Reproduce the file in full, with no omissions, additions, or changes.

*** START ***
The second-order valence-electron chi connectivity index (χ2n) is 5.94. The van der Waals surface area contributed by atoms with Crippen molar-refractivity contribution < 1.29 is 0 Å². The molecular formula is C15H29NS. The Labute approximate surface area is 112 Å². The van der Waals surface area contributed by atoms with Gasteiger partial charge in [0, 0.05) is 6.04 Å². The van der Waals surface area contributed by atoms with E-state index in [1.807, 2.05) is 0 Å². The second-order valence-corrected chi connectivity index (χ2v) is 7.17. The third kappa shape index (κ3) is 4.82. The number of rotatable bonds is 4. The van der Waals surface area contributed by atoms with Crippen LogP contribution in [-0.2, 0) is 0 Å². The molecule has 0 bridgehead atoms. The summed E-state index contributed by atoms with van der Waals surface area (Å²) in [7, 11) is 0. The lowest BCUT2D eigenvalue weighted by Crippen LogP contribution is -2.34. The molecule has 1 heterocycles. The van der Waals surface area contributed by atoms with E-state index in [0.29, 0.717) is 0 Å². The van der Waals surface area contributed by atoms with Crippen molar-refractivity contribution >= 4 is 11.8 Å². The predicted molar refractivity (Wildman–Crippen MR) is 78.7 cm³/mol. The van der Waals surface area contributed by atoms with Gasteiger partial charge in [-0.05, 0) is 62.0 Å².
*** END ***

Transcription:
The second-order valence-electron chi connectivity index (χ2n) is 5.94. The van der Waals surface area contributed by atoms with Crippen molar-refractivity contribution < 1.29 is 0 Å². The molecular formula is C15H29NS. The Labute approximate surface area is 112 Å². The van der Waals surface area contributed by atoms with Gasteiger partial charge in [0, 0.05) is 6.04 Å². The van der Waals surface area contributed by atoms with E-state index in [1.807, 2.05) is 0 Å². The second-order valence-corrected chi connectivity index (χ2v) is 7.17. The third kappa shape index (κ3) is 4.82. The number of rotatable bonds is 4. The van der Waals surface area contributed by atoms with Crippen LogP contribution in [-0.2, 0) is 0 Å². The molecule has 0 bridgehead atoms. The summed E-state index contributed by atoms with van der Waals surface area (Å²) in [7, 11) is 0. The lowest BCUT2D eigenvalue weighted by Crippen LogP contribution is -2.34. The molecule has 1 heterocycles. The van der Waals surface area contributed by atoms with E-state index in [0.29, 0.717) is 0 Å². The van der Waals surface area contributed by atoms with Crippen molar-refractivity contribution >= 4 is 11.8 Å². The predicted molar refractivity (Wildman–Crippen MR) is 78.7 cm³/mol. The van der Waals surface area contributed by atoms with Gasteiger partial charge in [-0.05, 0) is 62.0 Å².